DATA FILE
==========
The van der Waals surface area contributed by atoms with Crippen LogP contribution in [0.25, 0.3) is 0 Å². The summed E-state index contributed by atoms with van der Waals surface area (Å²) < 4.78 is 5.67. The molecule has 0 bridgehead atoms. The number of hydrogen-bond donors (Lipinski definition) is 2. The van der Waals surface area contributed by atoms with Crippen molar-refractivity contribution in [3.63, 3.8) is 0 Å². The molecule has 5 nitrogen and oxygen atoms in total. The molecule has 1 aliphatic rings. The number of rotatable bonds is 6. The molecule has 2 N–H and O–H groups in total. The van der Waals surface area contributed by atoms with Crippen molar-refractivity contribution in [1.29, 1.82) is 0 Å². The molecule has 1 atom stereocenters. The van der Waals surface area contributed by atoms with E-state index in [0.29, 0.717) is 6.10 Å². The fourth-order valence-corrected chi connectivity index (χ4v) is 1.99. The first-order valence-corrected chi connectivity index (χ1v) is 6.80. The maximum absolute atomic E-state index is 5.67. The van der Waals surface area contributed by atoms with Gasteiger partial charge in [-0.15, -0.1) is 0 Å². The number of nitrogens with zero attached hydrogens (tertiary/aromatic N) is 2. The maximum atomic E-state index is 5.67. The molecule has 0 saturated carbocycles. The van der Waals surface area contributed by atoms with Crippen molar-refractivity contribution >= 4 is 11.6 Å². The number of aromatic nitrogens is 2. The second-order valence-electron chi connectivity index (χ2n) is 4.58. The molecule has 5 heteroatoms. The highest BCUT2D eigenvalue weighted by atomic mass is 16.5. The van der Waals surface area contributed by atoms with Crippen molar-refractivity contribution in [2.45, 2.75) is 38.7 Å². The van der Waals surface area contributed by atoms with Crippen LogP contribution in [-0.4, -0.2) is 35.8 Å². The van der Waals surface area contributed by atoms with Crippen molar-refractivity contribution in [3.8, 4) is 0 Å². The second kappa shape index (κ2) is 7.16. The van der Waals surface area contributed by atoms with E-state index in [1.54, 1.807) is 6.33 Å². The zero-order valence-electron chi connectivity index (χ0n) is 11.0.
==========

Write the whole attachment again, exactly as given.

The van der Waals surface area contributed by atoms with Crippen LogP contribution in [0.25, 0.3) is 0 Å². The summed E-state index contributed by atoms with van der Waals surface area (Å²) < 4.78 is 5.67. The molecule has 0 bridgehead atoms. The number of hydrogen-bond donors (Lipinski definition) is 2. The van der Waals surface area contributed by atoms with Crippen molar-refractivity contribution in [3.63, 3.8) is 0 Å². The molecule has 5 nitrogen and oxygen atoms in total. The molecule has 1 aliphatic rings. The number of rotatable bonds is 6. The molecule has 2 N–H and O–H groups in total. The van der Waals surface area contributed by atoms with Crippen molar-refractivity contribution in [1.29, 1.82) is 0 Å². The molecule has 1 atom stereocenters. The van der Waals surface area contributed by atoms with E-state index in [0.29, 0.717) is 6.10 Å². The fourth-order valence-corrected chi connectivity index (χ4v) is 1.99. The first-order valence-corrected chi connectivity index (χ1v) is 6.80. The maximum absolute atomic E-state index is 5.67. The van der Waals surface area contributed by atoms with Gasteiger partial charge in [-0.15, -0.1) is 0 Å². The number of nitrogens with zero attached hydrogens (tertiary/aromatic N) is 2. The maximum atomic E-state index is 5.67. The molecule has 0 saturated carbocycles. The van der Waals surface area contributed by atoms with Crippen molar-refractivity contribution >= 4 is 11.6 Å². The number of aromatic nitrogens is 2. The second-order valence-electron chi connectivity index (χ2n) is 4.58. The molecule has 5 heteroatoms. The highest BCUT2D eigenvalue weighted by atomic mass is 16.5. The van der Waals surface area contributed by atoms with Crippen molar-refractivity contribution in [2.45, 2.75) is 38.7 Å². The van der Waals surface area contributed by atoms with Crippen LogP contribution in [-0.4, -0.2) is 35.8 Å². The van der Waals surface area contributed by atoms with Crippen molar-refractivity contribution in [3.8, 4) is 0 Å². The second kappa shape index (κ2) is 7.16. The van der Waals surface area contributed by atoms with E-state index in [1.54, 1.807) is 6.33 Å². The zero-order valence-electron chi connectivity index (χ0n) is 11.0.